In 1994, Boulis took some Miami Subs executives on a “cruise to nowhere’’ out of Port Everglades, and the very next day he began negotiating to buy a $2 million dinner boat that he transformed into a floating casino. The enterprise was so successful that it grew to include 10 additional ships. He eventually moved the business to Hollywood.
But he ran into trouble with the federal government and was forced to sell the fleet in 2000 after he was investigated for violating an obscure 82-year-old maritime law that prohibited foreigners from owning ships. Boulis was not a U.S. citizen.
In September 2000, a group of investors, led by powerful Washington lobbyist Jack Abramoff and the owner of the Washington-based Dial-a-Mattress franchise, Adam Kidan, purchased the company for $147 million. At the time, the business was grossing $20 million annually.
The deal quickly fell apart, running aground after investors began suspecting the two partners had swindled them out of $60 million. The brilliant-but-difficult Boulis threatened to expose Kidan and made plans to regain control of the company.
Kidan testified during trial that he hired Moscatiello and Ferrari for two reasons: to protect the company from Boulis — and to scare Boulis into believing he was connected with the Gambinos.
At the time, he was paying the gangsters tens of thousands of dollars for “security,’’ Kidan said, adding that he feared Boulis would harm him or the fleet.
Prosecutors alleged that Moscatiello and Ferrari, concerned that the purchase would crumble, decided to execute Boulis to protect Gambino interests in the deal.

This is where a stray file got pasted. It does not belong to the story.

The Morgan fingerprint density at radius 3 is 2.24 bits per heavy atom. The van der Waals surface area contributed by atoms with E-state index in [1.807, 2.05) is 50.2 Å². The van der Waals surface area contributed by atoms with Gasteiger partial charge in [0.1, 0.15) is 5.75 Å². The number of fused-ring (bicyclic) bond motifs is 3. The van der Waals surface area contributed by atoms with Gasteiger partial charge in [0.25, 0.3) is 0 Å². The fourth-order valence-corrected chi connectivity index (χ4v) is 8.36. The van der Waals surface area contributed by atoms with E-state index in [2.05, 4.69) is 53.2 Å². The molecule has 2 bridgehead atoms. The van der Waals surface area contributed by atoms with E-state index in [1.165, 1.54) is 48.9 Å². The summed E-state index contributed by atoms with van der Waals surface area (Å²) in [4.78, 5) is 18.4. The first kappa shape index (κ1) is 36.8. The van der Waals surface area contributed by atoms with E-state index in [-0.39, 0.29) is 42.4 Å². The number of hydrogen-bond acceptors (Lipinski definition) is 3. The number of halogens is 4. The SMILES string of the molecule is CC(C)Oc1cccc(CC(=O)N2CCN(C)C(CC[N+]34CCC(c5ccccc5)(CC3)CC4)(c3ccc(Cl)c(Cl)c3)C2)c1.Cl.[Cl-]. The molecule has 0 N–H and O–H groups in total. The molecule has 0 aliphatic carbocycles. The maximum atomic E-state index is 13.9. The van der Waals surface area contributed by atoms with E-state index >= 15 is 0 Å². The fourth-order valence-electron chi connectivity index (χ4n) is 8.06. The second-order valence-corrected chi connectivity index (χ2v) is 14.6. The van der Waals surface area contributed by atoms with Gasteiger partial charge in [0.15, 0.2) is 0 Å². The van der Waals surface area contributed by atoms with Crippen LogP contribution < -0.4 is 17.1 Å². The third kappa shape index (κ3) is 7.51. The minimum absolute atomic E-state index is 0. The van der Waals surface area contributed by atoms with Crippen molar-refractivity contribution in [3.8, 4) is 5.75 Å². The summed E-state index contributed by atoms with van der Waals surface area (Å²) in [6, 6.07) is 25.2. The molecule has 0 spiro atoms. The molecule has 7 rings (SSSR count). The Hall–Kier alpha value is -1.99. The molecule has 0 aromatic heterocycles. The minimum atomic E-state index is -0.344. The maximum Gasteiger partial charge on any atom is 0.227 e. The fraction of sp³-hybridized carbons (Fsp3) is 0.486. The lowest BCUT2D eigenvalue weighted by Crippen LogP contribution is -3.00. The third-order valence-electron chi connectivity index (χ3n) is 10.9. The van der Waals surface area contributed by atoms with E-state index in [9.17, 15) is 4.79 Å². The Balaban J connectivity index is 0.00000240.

On Feb. 6, 2001, Boulis was driving his green BMW along dimly lit Miami Avenue after an evening meeting at his Fort Lauderdale office. Suddenly, a Mazda Miata cut him off, blocking his path. Then a black Mustang pulled up beside him in the opposite direction and opened fire. Boulis died a short time later at the hospital. A motorist behind Boulis said he saw a red Volkswagen Jetta speed past. Ferrari owned a red Jetta.
In the weeks and months that followed, Moscatiello and Ferrari worked to cover their tracks. Witnesses testified that Ferrari made several attempts to hire hit men to kill others involved in the plot, including his own mistress, Pina Diminno, who is suspected of driving the Miata. He also wanted to rub out the lookout that evening, Fiorillo, and Dwayne Nicholson, a mob wannabe who knew about the hit.
Diminno fled to Canada while Nicholson went into the witness protection program. Fiorillo remains in jail awaiting trial.
Abramoff later got tangled in a vast Washington political scandal. Kidan and Abramoff eventually pleaded guilty to an array of corruption and fraud charges in exchange for a reduced sentence. As part of the deal, they helped authorities with both the Washington scandal and the Boulis murder. Cavanagh maintained throughout that there was no evidence that Kidan or Abramoff had any knowledge of the murder until after it happened.
Both of them served shortened prison terms for their cooperation.